I know that there are only three strong rugby league nations at the moment. Yet, I do believe that other nations can be stronger and could possibly challenge these sides in the future. However, if the Four Nations is set up again after the World Cup, then I can’t see this happening. I believe that a more structured international schedule will lead to a narrowing of the gap between the big three and other nations. If every nation had a test series that they played every year, then this would help them develop and would encourage more players to represent their nation rather than to commit to a more powerful nation as a result of the residency rule.

For example, in one year Australia could play New Zealand in a 3-test series, Papua New Guinea could play Tonga in a similar series and Fiji could play Samoa in another series. In the northern hemisphere, England could play France in a 3-test series, Scotland could play Ireland in another series and Italy could face Wales in another series. If the current World Cup is any indication, then these series would be quite competitive for the most part.

Point 4. Reduce interchange to 6 with 2 reserves

I probably should explain this further. There should be 4 players on the interchange bench. Two players can be interchanged while the other two are permanent replacements.

My pet peeve in the game of rugby league is that there is not enough opportunity for smaller, more skilful players to have an impact on the game as there are too many interchanges and bigger forwards are allowed too much rest. While I understand that the days of replacements are probably behind us, I think that there are still far too many interchanges. Sure, this means that there are only 2 fewer changes but I also believe that it adds an element of strategy to the game.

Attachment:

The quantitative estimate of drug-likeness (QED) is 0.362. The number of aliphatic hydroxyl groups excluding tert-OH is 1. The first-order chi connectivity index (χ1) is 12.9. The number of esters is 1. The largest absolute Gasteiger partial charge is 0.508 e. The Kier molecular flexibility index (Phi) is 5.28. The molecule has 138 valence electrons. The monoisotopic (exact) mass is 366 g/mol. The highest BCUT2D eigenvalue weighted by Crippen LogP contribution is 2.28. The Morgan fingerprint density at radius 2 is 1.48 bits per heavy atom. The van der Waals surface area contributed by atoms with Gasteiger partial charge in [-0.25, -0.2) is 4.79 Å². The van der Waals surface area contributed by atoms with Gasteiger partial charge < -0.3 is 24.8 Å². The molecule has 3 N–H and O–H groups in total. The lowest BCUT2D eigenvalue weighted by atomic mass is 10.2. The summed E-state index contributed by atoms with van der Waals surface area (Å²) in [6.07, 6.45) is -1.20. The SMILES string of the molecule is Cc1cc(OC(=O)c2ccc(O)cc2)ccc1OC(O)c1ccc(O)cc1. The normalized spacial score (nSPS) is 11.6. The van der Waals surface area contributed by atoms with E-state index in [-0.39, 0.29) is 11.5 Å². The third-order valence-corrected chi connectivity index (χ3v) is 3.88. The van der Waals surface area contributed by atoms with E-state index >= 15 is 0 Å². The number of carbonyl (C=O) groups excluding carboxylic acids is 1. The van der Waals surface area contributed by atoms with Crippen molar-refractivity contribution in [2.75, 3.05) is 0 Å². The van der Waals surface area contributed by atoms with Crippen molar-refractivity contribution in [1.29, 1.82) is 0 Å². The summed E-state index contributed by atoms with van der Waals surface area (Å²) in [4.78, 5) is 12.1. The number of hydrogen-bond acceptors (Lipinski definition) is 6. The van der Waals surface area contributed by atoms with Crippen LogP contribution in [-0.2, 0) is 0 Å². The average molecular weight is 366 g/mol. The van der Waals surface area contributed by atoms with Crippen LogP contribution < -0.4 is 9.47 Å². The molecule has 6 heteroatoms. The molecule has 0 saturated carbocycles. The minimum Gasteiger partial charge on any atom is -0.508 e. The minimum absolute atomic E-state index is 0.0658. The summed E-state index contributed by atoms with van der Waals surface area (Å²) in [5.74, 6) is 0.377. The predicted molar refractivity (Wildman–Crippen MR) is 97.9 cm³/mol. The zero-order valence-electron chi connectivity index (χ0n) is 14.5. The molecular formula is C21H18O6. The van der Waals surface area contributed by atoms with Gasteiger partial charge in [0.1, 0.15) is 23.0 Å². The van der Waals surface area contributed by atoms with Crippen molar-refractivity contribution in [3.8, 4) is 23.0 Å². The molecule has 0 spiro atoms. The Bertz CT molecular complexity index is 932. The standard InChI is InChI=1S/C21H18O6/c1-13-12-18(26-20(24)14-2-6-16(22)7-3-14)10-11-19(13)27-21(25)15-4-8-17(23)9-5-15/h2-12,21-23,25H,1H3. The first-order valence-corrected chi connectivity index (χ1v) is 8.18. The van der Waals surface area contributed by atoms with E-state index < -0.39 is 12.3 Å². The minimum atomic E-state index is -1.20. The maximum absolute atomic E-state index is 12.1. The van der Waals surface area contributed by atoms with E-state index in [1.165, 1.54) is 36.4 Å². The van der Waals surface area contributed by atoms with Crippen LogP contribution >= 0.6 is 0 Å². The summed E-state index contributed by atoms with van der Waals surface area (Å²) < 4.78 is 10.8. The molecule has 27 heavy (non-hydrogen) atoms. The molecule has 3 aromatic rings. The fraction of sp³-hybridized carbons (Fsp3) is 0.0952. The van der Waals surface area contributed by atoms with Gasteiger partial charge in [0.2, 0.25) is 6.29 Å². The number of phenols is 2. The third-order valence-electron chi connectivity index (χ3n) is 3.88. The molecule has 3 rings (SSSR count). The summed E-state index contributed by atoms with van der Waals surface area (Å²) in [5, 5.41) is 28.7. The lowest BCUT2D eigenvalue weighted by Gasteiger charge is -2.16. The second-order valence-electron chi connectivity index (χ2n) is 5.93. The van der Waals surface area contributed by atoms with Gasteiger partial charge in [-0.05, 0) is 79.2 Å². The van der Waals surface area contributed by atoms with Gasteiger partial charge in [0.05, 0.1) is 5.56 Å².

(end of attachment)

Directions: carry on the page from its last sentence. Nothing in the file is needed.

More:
With the two replacements, teams can choose when they inject an impact player into the game. Coaches may bring them on after 20 minutes when a big of impact is taken out of the game or they might bring players on after 60 minutes when the players on the field are more tired in order to have the greatest impact. Currently, there is too much pressure on coaches to play all of their bench players at various stages in the game, which leads them to having 4 forwards on the bench instead of including an exciting attacking player. Also, it limits the impact of injuries as teams don’t have to waste an interchange on an injured player which means that a team is less disadvantaged by having a player out for the game as a result of an injury.

Point 5. Call held earlier

This is another part of the game that bugs me. Referees allow far too much time for attacking players to be able to get an offload away, which puts the defensive team at a great disadvantage. This is a reason why teams have resorted to wrestling tactics and to get multiple players into tackles, as these both slow down the speed of the ruck. If referees call held earlier, then defenders will be more likely to use more conventional tackles which are far less dangerous than the gang tackles and wrestling tactics. It will make the game far more attractive as there will more focus on attacking play rather than on methods to control the speed of the ruck. The ARLC is also aware of this issue as they have introduced stronger suspensions for players found guilty of dangerous tactics in the ruck, namely the crusher and cannonball tackles. As said in last week’s article, here’s hoping that they stand by their word.


About Author

Leave A Reply